Doug Fullington (Education Programs Manager) reminds us how PNB's Giselle is unique and why it remains the greatest romantic ballet of its time.
Jérôme Kaplan is one of the most sought after designers working in ballet today. We're fortunate to be able to work with him on our unique production of Giselle.
The Victorians had a strong predilection for the mysterious and the supernatural. So when Giselle premiered in 1841, it was an immediate success.
The Victorians loved nature and the symbolism of plants and flowers. Find out more from Doug Fullington.
Principal dancers Lesley Rausch and Seth Orza perform in Act II of Giselle.
Amanda and Jahna tell us what it's like to be a wili in Giselle.
Soloist Margaret Mullin shows us some fancy footwork in the Peasant Variation.
Take a minute to enjoy principal dancer James Moore rehearsing the Peasant Variation.
Witness Kaori Nakamura's final photo shoot modeling the beautiful designs of Jerome Kaplan.
"...Comparable to an epic film for its sweep, character development, story lines and visual stimuli." —LA Times
Nearly half of Giselle is made up of action and pantomime scenes. If you're curious about what the dancers are "saying", here are some subtitles.
Featuring principal dancer, Lucien Postlewaite as Albrecht in Act II of Giselle.
Principal dancer Carla Körbes talks about her experience in preparing for her first performance of Giselle in 2011.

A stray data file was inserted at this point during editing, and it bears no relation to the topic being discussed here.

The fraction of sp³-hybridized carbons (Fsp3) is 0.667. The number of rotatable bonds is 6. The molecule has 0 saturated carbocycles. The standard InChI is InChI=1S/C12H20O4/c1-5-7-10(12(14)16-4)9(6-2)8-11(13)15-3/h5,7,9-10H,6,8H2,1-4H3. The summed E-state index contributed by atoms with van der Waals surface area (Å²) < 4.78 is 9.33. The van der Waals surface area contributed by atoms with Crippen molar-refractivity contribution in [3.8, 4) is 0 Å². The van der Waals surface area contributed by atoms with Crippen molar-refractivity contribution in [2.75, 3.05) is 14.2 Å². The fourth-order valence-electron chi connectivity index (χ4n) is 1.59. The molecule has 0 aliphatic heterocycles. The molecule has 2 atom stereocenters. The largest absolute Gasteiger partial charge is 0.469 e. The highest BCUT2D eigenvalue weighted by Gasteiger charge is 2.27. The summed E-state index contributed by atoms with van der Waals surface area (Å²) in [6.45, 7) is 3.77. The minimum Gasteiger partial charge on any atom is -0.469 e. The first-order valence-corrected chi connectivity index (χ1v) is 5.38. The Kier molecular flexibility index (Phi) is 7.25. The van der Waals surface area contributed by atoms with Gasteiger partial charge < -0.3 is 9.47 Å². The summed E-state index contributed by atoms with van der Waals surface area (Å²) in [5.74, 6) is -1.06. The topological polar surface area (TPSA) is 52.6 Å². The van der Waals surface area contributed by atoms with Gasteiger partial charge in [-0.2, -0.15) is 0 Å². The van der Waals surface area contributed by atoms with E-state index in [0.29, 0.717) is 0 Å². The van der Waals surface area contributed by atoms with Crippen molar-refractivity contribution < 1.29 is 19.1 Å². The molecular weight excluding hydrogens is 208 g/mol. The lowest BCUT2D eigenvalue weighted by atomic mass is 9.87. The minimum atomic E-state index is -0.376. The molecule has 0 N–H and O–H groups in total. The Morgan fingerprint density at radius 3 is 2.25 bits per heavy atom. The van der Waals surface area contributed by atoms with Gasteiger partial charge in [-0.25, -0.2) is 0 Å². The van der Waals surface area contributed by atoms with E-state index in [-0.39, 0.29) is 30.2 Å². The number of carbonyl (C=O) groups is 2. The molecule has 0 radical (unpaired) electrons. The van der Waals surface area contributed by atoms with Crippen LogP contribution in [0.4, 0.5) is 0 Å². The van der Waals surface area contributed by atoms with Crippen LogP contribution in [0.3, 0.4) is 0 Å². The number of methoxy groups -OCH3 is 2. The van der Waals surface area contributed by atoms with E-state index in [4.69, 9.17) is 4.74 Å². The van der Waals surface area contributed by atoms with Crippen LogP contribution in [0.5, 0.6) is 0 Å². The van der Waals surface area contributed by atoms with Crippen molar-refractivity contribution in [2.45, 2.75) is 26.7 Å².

Behind-the-scenes rehearsal footage and personal insight from principal dancer Karel Cruz in 2011.
PNB re-staged Giselle in 2011, using newly-discovered manuscripts combined with the original notations from the 19th century.
PNB revived two scenes from the second act of Giselle that are often omitted in modern performances.
On January 9 2011, the sold-out lecture-demonstration "Pacific Northwest BalletGiselle Revisited," a Works & Process program at the Guggenheim in New York City, was streamed live. In the program, PNB dancers performed excerpts from Peter Boal's new staging of Giselle (June 2011) and Boal discussed the production with dance scholars Doug Fullington and Marian Smith.
The 80-minute program is available for viewing online: Pacific Northwest BalletGiselle Revisited